Yam is considered the most important food staple in West Africa where 70% of the total yams produced worldwide comes from. Every year, festivals and rituals are carried out in different parts of the region to mark the arrival of the new yam. Apart from these festivals and rituals, there is huge profit in yam farming business especially as it relates to Exportation. Five hundred by five hundred meters size of farmland could yield you 50,000 tubers of yam which is valued at N10 million ($50,000) at one dollars per yam.

This is a golden opportunity for any serious farmer who would like to take advantage of this season to cultivate yam in large quantity. Apart from selling locally, yam can be exported to the United States of America, United Kingdom, Netherlands, France, Germany, and even Japan. While Nigeria is the major producer of yam in the world followed by Ivory Coast, Ghana is in the other hand the major exporter of yams, accounting for over 90% of total yams exported from West Africa annually.



Many parts of the corn plant are used in industry. Cornstarch can be broken down into corn syrup, a common sweetener that is generally less expensive than sucrose; high-fructose corn syrup is used extensively in processed foods such as soft drinks and candies. Stalks are made into paper and wallboard; husks are used as filling material; cobs are used directly for fuel, to make charcoal, and in the preparation of industrial solvents. Corn grain is processed by wet milling, in which the grain is soaked in a dilute solution of sulfurous acid; by dry milling, in which the corn is exposed to a water spray or steam; and by fermentation, in which starches are changed to sugars and yeast is employed to convert the sugars into alcohol. Corn husks also have a long history of use in the folk arts for objects such as woven amulets and corn-husk dolls.

Maize is increasingly used as a feedstock for the production of ethanol fuel. Ethanol is mixed with gasoline to decrease the amount of pollutants emitted when used to fuel motor vehicles. High fuel prices in mid-2007 led to higher demand for ethanol, which in turn lead to higher prices paid to farmers for maize. This led to the 2007 harvest being one of the most profitable maize crops in modern history for farmers. Because of the relationship between fuel and maize, prices paid for the crop now tend to track the price of oil.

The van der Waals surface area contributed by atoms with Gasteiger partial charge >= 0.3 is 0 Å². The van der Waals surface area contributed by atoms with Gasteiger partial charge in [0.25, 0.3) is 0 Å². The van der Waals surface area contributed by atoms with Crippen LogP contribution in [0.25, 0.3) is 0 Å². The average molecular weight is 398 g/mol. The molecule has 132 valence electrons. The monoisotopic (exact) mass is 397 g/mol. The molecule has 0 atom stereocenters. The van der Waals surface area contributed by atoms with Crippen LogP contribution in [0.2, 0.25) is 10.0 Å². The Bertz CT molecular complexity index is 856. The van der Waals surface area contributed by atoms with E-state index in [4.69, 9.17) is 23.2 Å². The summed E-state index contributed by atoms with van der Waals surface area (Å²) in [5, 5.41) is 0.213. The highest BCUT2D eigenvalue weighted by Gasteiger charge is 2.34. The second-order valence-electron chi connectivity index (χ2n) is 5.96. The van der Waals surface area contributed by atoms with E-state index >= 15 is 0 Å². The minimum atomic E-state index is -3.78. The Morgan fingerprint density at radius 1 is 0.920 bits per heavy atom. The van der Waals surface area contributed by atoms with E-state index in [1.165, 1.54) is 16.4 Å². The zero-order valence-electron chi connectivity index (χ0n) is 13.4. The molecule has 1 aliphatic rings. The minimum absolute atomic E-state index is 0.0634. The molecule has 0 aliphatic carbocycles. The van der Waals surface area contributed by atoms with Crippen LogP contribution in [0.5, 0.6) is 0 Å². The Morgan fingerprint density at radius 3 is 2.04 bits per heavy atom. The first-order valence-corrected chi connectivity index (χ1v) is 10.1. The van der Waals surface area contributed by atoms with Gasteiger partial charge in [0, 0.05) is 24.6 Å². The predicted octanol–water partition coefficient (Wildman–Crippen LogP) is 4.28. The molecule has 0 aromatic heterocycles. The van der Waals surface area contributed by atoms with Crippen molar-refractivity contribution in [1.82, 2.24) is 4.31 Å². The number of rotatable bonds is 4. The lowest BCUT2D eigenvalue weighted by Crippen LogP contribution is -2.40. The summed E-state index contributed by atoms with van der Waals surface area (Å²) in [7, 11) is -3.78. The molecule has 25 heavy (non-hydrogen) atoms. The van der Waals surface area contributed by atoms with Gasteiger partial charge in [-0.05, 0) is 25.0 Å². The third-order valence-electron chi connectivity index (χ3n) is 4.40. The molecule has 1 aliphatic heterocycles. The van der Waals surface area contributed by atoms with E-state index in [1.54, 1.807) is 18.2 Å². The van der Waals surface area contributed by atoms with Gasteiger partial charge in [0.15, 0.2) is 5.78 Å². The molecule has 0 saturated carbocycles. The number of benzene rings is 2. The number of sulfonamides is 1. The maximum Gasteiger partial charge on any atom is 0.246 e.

The usual planting time for white yam is March to April, depending on the time the tuber dormancy is broken, as indicated by the sprouting of tubers under storage and upon start of rain in a particular area. This means that you have to start the pre-sprouting process well ahead of the planting time, at least for 3 weeks

The distance between the planted yam should be 1m x 1m and at a depth of about 10cm. When planting coincides with a dry spell, setts are planted in any orientation about 15 cm deep if the field will not be mulched. About 20,000 to 27,778 setts are needed for one hectare of farmland.

Pre-sprouted setts. Setts are usually planted at the start of rain if the field cannot be irrigated or will not be mulched. The same planting distance and depth for non-pre-sprouted setts are used. When planting, setts should be oriented so that sprouts are up. To achieve this, the cut surface has to face the ground.

In staggered planting, the field is divided into four up to six sections – a section for a batch of setts ready for planting. The size of each section and the time each section is prepared is guided by the rate of sprouting of setts.


Yams are ready for harvest when its foliage is already yellowing or drying up. The yellowing or drying up period of the foliage usually starts in late November and lasts until February the following year. Tubers, especially those intended to be used as setts for next season’s planting are harvested at the later part of the period. Tubers intended for consumption or for the market are sometimes harvested earlier, even before foliage yellowing sets in.

A hoe or a similar handtool is used to dig around the tuber to loosen it from the soil. Then the tuber is lifted and clinging soil particles are removed. The vine is cut at the base to complete the harvesting.

For sandy soil, sturdy stick sharpened at one end is sometimes used to dig out the tuber. For clay soil and for varieties with deeply buried tubers, other specialized harvesters like shovel may be used. Whatever tool is to be used to harvest the tubers, it is important that care should be exercised so as not to injure yam while digging as that may reduce the market value and hasten it’s decay.

After tubers are cleaned, they are collected and placed in rattan baskets or bamboo or wooden crates lined with soft materials such as banana leaves, paper or grass straw. Healthy and diseased tubers are placed in separate containers. The tubers are arranged in the container in two to four layers, depending on tuber size, and a soft material that can serve as cushion is placed between layers and in the spaces between tubers in a layer. The container is then covered with paper or banana leaves and a string net is woven over the mouth of the container if the tubers are to be transported immediately to the market. No cover is provided for the container if the tubers are to be transported to a nearby storage place.

When you are done harvesting, take your product to the market and make sales. Yam farming is lucrative as yam is a very important commodity in the market and sells very fast.


Yam is major staple in any Nigerian home, so the market will always be there. Apart from selling locally, yam can be exported to the United States of America, United Kingdom, Netherlands, France, Germany, and even Japan.